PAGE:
This begs the question; will this trajectory continue?
In the three years since the 2019 peak, the number of financial advisers registered to practices dropped by 4,200, 2,950 and 2,710, for an aggregate fall of 9,860, according to Rainmaker Information’s Financial Adviser Report.
The number of advisers in Australia has dropped by 38% in the last three years.
Prior to the ASIC requirement that all advisers must be registered on the ASIC Financial Adviser Register (FAR) by 1 January 2019, the number of advisers exploded, increasing by 8,500 between 2015 and 2019.
“The number of registered financial advisers is now back to where it was even before the adviser registration system was introduced,” said Alex Dunnin, executive director of research at Rainmaker Information.
“All projections for adviser numbers point to no recovery without profound structural industry policy change.”
If this rate of decline in financial advisers continues unchecked, within five years Australia will run out financial advisers (see scenario one in the graph below).
However,Rainmaker Information postulates a more optimistic scenario (see scenario two in the graph below) that suggests that the number of registered financial advisers will follow the long-run trend, but ignore the 2015-2019-2022 boom then bust.
This scenario results in the long-term forward projection that Australia in 20 years will still have about 12,000 financial advisers.
Scenario three poses what could happen if the rate of percentage fall continues at its three-year levels that averaged a loss of 14%.
This projection would see Australia’s financial adviser sector lasting through two decades, although by 2029 Australia will have fewer than 5,000 registered financial advisers—one-third its current number.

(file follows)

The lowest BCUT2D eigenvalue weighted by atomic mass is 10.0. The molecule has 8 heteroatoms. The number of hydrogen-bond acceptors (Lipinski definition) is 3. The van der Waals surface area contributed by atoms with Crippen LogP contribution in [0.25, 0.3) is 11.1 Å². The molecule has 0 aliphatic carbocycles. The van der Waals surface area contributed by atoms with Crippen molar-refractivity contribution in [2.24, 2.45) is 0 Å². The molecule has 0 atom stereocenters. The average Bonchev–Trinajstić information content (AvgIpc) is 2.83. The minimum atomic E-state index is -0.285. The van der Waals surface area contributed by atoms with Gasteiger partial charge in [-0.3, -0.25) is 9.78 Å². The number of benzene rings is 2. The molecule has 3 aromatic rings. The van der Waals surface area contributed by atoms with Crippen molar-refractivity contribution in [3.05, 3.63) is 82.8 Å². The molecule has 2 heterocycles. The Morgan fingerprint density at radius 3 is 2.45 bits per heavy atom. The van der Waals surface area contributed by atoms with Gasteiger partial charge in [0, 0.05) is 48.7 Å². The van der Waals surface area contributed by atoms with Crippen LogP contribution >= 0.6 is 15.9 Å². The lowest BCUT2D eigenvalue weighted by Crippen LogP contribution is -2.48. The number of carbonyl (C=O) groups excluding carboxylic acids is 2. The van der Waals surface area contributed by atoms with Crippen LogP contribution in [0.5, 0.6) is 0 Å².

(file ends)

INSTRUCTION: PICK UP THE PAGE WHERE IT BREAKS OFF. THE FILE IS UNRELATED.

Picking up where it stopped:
Scenario four postulates that if the number of registered financial advisers falls only5% p.a., by 2042 there will only be 6,000 financial advisers practicing in Australia.
“While these are predictions at this stage, they serve a purpose; they reinforce that the current trend of advice industry exits is so baked-in that it is naïve to expect a recovery in financial adviser numbers anytime soon,” said Dunnin.
“The collapse in financial adviser numbers has, counterintuitively, not been caused by the failure of its core markets of retail superannuation and platforms.”
“The forces of disintermediation and divestment away from the advice sector by wealth managers has combined to impact not only the volume of funds under management (FUM) they serve, but its need for financial advisers.”
“While new FUM vectors in managed accounts and ETPs are growing rapidly, its volumes are only minor in market-wide terms.”
“This irony is that while financial advisers are strategically less important, the successful remaining ones are now much more important because in a wealth management market that is violently disrupting, funds managers need effective financial advisers more than ever.”
Ord Minnett, Count Financial and Industry Fund Services achieved the largest net growth in their number of financial advisers in 2022.
Investors may make more money if they invest in managed investment products that are in net outflows.